N. van der Zijpp draws attention to later Dutch Mennonite poets active in the 17th and early 18th century: the gifted lyricist Jan Luiken (b. 1649), for example, and Elisabeth Koolaert-Hoofman (b. 1664), one of the first Dutch women poets to publish her work.

There are significant gaps in Mennonite literary history between the early 18th and late 19th century. Whether these gaps reflect a radical disruption in literary productivity, the lack of access to publication, or simply a hiatus in scholarship remains to be fully explored. (Given the evidence for a tradition of informal literary activity among the Mennonites throughout the centuries, one would assume that those with poetic temperaments would have continued to compose, even under adverse circumstances.)

What one could speak of as the modern tradition of Mennonite poetry began in the late 19th century when a palpable interest in things literary, access to a receptive audience, some sense of leisure, and the means of publication developed among the German-speaking Mennonite colonists in the Ukraine. Among the poets of this period were Bernhard Harder (whose work Geistliche Lieder und Gelegenheitsgedichte was published in 1880), Heinrich Johann Janzen, Johannes Heinrich Janzen, Martin Fast, and Gerhard Loewen (literature). All, of course, wrote in German.

Of the Russian Mennonite emigrants who settled in Germany after World War I, A.B. Enns published a book of poems entitled Die Hütte (Emden, 1924) and Hans Harder, best known for his prose, wrote poems as well (a few examples of which have appeared in the Mennonite Mirror).

Jacob H. Janzen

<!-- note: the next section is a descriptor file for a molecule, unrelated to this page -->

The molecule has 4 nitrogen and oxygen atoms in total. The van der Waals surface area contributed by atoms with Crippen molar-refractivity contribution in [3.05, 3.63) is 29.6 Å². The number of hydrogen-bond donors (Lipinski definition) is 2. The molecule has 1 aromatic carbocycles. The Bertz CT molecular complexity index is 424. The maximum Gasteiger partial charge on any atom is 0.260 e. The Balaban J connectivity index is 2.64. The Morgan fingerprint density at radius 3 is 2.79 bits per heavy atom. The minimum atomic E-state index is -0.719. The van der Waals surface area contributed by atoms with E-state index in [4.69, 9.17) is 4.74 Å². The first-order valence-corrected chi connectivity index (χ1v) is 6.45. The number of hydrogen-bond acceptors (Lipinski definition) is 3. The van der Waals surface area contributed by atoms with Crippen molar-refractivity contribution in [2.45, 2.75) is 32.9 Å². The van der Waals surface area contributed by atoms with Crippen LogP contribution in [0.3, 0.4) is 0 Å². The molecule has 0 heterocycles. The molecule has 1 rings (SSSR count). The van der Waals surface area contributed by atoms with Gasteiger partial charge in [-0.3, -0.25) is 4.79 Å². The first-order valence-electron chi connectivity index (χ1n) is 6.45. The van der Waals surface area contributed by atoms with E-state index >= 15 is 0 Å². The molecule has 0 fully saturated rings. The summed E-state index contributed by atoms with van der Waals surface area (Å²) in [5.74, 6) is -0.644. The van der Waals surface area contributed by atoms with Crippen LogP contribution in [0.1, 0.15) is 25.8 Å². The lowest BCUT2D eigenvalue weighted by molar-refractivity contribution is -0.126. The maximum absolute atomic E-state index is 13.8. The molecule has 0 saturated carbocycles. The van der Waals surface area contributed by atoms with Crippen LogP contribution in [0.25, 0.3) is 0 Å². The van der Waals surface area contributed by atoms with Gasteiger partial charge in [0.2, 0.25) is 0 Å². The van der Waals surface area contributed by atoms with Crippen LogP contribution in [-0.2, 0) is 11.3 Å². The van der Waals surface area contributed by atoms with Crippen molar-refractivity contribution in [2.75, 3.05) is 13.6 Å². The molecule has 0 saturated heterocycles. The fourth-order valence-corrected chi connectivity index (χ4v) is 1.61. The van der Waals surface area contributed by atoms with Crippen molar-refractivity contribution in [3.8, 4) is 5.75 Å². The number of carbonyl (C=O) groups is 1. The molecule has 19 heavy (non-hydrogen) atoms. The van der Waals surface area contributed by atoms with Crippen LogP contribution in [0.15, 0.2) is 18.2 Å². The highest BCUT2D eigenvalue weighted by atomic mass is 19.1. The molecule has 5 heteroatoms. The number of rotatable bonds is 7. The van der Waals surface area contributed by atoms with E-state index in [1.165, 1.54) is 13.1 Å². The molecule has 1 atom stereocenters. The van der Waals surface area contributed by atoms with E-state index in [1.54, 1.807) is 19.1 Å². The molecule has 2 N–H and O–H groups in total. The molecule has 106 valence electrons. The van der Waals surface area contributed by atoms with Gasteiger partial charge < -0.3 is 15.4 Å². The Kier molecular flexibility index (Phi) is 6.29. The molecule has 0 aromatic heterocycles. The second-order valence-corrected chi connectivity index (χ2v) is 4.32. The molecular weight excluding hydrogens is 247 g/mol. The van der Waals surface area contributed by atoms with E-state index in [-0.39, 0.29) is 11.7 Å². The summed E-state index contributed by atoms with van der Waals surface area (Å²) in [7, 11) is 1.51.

Among the German-speaking Russian Mennonite colonists who settled in Canada, Isaac P. Friesen published two volumes of verse, Im Dienste des Meisters (Constance, Germany, ca. 1910) and J. H. Janzen published a collection called Durch Wind und Wellen (Waterloo, 1928). G. A. Peters published Gedichte I, II (Winnipeg, 1923) and Blumen am Wegrand (North Kildonan [Winnipeg], 1946). The several volumes of poetry by Johann P. Klassen are listed in the article on literature. Heinrich Görz published Gedichte (n.d.) in North Kildonan, and J. W. Goerzen published Germanic Heritage in Edmonton in 1962. Valentin Sawatsky published several volumes of poems in the tradition of these German Canadian Mennonite poets between 1958 and 1983: Lindenblätter (1958), Heimatglocken (1962), Friedensklänge (1971), Abendlicht (Waterloo, 1977), Eichenlaub (Waterloo, 1981), Glockenläuten (Waterloo, 1982), Einkehr (Steinbach, 1983). Many of these poets published their own work and were not able to distribute it widely. Little of it is remarkable from a purely literary perspective.

Most highly respected of the émigré poets for the literary quality of his work has been Gerhard Johann Friesen (pseudonym: Fritz Senn, b. 1894), whose poems (characteristically, laments for the poet's lost idyllic world of the Russian steppe) were collected in Das Dorf im Abendgrauen, edited by Elisabeth Peters, and in Gesammelte Gedichte und Prosa, edited by Victor G. Doerksen (CMBC Publications, 1987).